According to Deepashree Shetty, Partner, Tax & Regulatory Services, BDO India, "The Apex court pronounced that any fringe benefit or amenity incidental to employment and in excess of or in addition to the salary is an advantage or benefit given because of employment, which otherwise would not be available. Therefore, it is taxable as a 'perquisite' as per Section 17(2)(viii) of the Income-tax Act, 1961 under the Salary heads of income."

However, as per calculations, even if bank employees have to pay tax on the concessional interest rate loan availed by them, they will still end up saving money in certain conditions.

How will the taxable perquisite value be calculated for employees?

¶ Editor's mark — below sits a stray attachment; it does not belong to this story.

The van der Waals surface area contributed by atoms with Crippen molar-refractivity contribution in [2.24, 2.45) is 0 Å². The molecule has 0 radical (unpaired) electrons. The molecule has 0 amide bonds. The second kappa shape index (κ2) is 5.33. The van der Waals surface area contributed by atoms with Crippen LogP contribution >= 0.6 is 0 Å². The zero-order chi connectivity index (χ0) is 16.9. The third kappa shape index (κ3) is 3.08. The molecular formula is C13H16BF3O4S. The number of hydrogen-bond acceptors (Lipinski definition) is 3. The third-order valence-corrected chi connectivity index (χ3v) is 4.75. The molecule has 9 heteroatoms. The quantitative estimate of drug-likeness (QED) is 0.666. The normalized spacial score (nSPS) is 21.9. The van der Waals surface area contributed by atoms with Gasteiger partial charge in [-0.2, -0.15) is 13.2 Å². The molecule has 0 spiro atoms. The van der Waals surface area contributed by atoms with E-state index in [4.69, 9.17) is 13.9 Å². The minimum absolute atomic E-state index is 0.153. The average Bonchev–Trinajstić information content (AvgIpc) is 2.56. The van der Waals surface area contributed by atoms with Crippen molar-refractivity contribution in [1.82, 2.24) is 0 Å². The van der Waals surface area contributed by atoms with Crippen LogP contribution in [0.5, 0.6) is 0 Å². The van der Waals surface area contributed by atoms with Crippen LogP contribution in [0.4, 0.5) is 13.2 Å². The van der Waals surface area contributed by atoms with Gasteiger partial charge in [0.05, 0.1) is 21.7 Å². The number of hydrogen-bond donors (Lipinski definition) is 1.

Rule 3(7)(i) of the income tax rules explains how to calculate the benefits of interest-free or concessional interest loans provided by employers to their employees. As per Surana, Rule 3(7)(i) is also applicable for bank employees (after this Supreme Court) judgement and the difference in interest rate shall be taxable as perquisite.

Here's a table showing the calculation of perquisite in a case where the loan outstanding is Rs 50 lakh and the employee is paying 6.15% interest rate, which is 3% lower than the home loan interest rate that SBI offers to borrowers with CIBIL score above 750, whereas SBI's prime lending rate is 15%.



Maximum outstanding balance (i.e. aggregate outstanding balance for each loan as on the last day of each month)...A

Rs 50,00,000

Prime lending rate charged by SBI as on the first day of the relevant financial year in respect of loan for the same purpose advanced by it…..B


Loan interest to be charged from others….C=(A)*(B)

Rs 7,50,000

Actual interest rate charged from employee (Rs 50,00,000*6.15%).....D

Rs 3,07,500

Taxable value of perquisite (C-D)